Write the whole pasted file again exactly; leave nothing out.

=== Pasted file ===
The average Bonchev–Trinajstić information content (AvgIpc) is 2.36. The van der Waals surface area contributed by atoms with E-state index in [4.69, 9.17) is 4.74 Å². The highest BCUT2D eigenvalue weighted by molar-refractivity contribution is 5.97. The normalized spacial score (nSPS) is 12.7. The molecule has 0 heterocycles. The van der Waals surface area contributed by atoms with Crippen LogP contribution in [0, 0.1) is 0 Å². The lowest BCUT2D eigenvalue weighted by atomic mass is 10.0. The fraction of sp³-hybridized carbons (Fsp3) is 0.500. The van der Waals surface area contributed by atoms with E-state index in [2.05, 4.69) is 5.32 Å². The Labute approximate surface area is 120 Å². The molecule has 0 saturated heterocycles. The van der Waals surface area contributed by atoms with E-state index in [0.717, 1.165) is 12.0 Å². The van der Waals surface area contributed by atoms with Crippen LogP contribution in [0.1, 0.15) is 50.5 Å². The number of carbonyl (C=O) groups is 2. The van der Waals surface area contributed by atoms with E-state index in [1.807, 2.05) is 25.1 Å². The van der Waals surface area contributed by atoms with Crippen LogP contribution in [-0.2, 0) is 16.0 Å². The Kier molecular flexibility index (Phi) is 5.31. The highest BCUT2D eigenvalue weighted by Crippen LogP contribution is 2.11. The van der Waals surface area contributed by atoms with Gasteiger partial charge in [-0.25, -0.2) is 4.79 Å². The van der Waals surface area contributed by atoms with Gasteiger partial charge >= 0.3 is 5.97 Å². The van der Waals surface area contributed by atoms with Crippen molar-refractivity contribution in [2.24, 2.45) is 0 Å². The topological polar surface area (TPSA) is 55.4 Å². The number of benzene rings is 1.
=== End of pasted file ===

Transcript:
The average Bonchev–Trinajstić information content (AvgIpc) is 2.36. The van der Waals surface area contributed by atoms with E-state index in [4.69, 9.17) is 4.74 Å². The highest BCUT2D eigenvalue weighted by molar-refractivity contribution is 5.97. The normalized spacial score (nSPS) is 12.7. The molecule has 0 heterocycles. The van der Waals surface area contributed by atoms with Crippen LogP contribution in [0, 0.1) is 0 Å². The lowest BCUT2D eigenvalue weighted by atomic mass is 10.0. The fraction of sp³-hybridized carbons (Fsp3) is 0.500. The van der Waals surface area contributed by atoms with E-state index in [2.05, 4.69) is 5.32 Å². The Labute approximate surface area is 120 Å². The molecule has 0 saturated heterocycles. The van der Waals surface area contributed by atoms with E-state index in [0.717, 1.165) is 12.0 Å². The van der Waals surface area contributed by atoms with Crippen LogP contribution in [0.1, 0.15) is 50.5 Å². The number of carbonyl (C=O) groups is 2. The van der Waals surface area contributed by atoms with E-state index in [1.807, 2.05) is 25.1 Å². The van der Waals surface area contributed by atoms with Crippen LogP contribution in [-0.2, 0) is 16.0 Å². The Kier molecular flexibility index (Phi) is 5.31. The highest BCUT2D eigenvalue weighted by Crippen LogP contribution is 2.11. The van der Waals surface area contributed by atoms with Gasteiger partial charge in [-0.25, -0.2) is 4.79 Å². The van der Waals surface area contributed by atoms with Gasteiger partial charge >= 0.3 is 5.97 Å². The van der Waals surface area contributed by atoms with Crippen molar-refractivity contribution in [2.24, 2.45) is 0 Å². The topological polar surface area (TPSA) is 55.4 Å². The number of benzene rings is 1.